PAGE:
Bioethicists Say Federal Right-to-Try Legislation Will Have Limited Impact on Access
Posted 11 January 2018 | By
In a perspective published in the New England Journal of Medicine on Wednesday, bioethicists Holly Fernandez Lynch and Steven Joffe of the University of Pennsylvania warn that federal "right-to-try" legislation could undermine the US Food and Drug Administration's (FDA) public health mission and will have a limited impact on improving patient access to investigational products.
The debate around right-to-try centers around patients' ability to access unapproved drugs to treat serious or life-threatening diseases outside of a clinical trial. While proponents of right-to-try argue that FDA is a barrier to patient access, FDA and critics of right-to-try laws have countered that the agency approves nearly all of the thousands of expanded access requests it receives each year.
So far, 38 states have passed right-to-try laws, and in August 2017, the US Senate passed a bill known as the Trickett Wendler, Frank Mongiello, Jordan McLinn, and Matthew Bellina Right to Try Act, which seeks to bring right-to-try to the federal level.
The House is currently working on its own right-to-try bill, sponsored by Rep. Andy Biggs (R-AZ), which Politicoreports Vice President Mike Pence is pushing to see passed.
Right-to-Try: A Risk to Patients?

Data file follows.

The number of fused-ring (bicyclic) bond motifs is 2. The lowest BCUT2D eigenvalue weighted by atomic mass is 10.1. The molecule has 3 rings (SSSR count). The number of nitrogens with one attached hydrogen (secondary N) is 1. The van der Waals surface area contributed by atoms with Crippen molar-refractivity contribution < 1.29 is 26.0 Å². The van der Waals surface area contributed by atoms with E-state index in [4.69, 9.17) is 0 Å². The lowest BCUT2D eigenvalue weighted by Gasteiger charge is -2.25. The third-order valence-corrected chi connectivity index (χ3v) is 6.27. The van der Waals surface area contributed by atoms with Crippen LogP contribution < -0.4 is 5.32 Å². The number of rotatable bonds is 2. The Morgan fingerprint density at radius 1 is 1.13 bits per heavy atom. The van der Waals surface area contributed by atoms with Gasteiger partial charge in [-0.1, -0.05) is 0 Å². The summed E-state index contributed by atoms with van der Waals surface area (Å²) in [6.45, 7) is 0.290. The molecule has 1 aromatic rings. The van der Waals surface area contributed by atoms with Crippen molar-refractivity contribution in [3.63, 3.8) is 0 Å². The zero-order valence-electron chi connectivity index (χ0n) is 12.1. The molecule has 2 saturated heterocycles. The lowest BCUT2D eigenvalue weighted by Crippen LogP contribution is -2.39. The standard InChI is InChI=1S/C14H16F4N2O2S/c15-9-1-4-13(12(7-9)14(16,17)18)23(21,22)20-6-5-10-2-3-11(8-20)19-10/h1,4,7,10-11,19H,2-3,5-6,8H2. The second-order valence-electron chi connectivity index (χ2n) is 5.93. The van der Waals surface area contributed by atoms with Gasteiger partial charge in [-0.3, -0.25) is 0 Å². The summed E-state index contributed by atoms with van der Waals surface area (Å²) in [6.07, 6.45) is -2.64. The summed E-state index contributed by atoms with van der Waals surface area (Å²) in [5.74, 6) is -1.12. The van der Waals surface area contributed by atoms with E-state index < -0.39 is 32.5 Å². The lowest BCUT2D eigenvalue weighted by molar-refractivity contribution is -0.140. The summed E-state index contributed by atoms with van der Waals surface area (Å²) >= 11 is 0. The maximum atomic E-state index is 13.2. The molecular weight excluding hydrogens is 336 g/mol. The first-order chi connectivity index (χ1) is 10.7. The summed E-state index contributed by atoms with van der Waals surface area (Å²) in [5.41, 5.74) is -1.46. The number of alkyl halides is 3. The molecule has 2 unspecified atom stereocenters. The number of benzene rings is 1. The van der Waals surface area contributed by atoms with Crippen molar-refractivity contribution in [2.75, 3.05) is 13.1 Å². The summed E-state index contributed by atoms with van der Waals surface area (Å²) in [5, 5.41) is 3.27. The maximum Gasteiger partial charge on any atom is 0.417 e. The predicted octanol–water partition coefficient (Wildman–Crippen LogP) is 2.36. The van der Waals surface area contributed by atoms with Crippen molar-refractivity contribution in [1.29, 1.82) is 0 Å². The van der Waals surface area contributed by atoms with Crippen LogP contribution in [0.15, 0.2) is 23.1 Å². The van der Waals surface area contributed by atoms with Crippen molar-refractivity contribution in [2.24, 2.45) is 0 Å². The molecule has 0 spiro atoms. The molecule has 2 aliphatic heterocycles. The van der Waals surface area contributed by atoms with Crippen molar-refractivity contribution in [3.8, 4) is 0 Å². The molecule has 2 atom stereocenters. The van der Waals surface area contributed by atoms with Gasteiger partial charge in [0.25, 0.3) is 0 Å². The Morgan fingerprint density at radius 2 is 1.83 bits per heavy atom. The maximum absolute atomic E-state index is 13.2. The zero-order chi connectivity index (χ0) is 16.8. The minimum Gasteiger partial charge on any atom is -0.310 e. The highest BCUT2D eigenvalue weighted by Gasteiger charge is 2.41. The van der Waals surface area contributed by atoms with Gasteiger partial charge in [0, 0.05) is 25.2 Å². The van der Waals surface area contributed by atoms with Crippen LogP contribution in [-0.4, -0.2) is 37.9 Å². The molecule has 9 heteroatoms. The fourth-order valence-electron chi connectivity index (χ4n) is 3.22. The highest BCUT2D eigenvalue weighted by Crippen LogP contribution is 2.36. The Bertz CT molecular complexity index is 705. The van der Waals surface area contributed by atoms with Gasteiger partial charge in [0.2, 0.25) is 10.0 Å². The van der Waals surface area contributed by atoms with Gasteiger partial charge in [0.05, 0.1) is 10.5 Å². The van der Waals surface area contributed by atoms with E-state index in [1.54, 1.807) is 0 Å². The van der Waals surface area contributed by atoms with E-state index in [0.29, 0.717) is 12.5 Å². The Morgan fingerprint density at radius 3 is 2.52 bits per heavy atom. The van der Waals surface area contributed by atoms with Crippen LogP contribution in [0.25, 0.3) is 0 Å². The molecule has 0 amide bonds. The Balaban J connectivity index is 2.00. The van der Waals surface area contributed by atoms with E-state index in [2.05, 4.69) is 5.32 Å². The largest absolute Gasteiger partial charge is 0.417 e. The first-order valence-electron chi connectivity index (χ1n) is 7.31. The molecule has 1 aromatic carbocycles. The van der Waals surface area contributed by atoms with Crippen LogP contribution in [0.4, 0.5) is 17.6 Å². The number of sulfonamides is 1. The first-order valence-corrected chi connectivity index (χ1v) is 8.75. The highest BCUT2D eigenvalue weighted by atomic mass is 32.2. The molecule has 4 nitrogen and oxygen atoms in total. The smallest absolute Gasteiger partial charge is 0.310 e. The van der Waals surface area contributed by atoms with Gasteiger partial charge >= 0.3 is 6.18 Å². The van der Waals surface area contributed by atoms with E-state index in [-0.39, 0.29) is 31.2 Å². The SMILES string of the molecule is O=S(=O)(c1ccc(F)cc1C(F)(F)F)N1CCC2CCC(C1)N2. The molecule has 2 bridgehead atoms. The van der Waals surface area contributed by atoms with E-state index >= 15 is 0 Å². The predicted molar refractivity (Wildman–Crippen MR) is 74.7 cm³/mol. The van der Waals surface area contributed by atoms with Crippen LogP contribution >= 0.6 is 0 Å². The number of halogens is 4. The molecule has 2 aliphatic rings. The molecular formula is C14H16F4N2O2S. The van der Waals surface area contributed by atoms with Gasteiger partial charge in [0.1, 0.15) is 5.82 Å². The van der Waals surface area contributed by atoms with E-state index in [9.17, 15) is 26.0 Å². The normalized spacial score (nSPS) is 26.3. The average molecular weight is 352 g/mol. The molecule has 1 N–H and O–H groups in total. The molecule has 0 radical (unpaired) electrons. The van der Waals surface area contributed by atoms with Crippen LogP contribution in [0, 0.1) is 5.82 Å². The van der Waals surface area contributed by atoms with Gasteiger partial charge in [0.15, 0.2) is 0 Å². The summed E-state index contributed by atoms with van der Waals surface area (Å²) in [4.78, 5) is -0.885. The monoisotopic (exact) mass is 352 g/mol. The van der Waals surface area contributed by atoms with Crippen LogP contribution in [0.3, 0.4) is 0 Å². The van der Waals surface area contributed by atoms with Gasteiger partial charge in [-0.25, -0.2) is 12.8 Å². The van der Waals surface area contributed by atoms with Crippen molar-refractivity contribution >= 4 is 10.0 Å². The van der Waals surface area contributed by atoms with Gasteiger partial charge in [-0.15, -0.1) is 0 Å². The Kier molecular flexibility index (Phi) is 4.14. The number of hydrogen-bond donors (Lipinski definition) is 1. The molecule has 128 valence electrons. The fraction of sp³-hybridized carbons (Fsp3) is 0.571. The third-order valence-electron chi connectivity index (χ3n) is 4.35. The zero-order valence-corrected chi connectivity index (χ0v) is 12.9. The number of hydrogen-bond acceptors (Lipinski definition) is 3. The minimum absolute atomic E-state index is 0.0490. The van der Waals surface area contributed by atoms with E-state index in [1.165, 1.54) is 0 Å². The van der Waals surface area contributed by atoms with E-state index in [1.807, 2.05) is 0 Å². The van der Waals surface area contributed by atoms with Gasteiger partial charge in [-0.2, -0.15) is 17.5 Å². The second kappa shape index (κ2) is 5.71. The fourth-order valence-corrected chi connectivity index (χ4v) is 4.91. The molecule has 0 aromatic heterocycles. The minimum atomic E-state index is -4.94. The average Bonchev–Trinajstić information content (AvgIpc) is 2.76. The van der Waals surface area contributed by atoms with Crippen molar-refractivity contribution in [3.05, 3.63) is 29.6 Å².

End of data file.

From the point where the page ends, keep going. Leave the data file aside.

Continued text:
Lynch and Joffe say federal right-to-try legislation will "sharply curtail the FDA's oversight," though they also argue that the legislation's actual impact would likely be limited as it would not compel drugmakers to provide greater access to unapproved products.
Speaking to Focus, Lynch said she believes the legislation could give patients false hope "that they've been given a federal right-to-try experimental medicines and then companies still refuse to provide access."
Lynch also said she doesn't believe drugmakers are necessarily unjustified in refusing expanded access requests, as their focus is on getting their product to market for the broader patient population. For smaller companies, dedicating staff and resources to patients outside of a clinical trial is often unfeasible.
But in the public debate over right-to-try, Lynch said the pharmaceutical industry has been "remarkably quiet."
"It's a shame because I think what's happened is that we have this whole debate about FDA, and whether FDA is getting in the way, but actually FDA is not getting in the way, they approve the vast majority of these requests," she said.
Lynch and Joffe acknowledge that there are barriers to accessing unapproved treatments, but contend that the ones addressed by right-to-try laws are not the ones that are "rate-limiting" to patients, and that some of those "barriers" provide tangible safety benefits.
In its expanded access program, FDA often recommends changes to the proposed treatment protocol based on safety information that would be unavailable to the requesting physician at the time.
"Proponents of right-to-try are really focused on patient autonomy, and in order to promote autonomy you need to have adequate information, and I think that's something that's going to be lacking in the right-to-try context," Lynch said.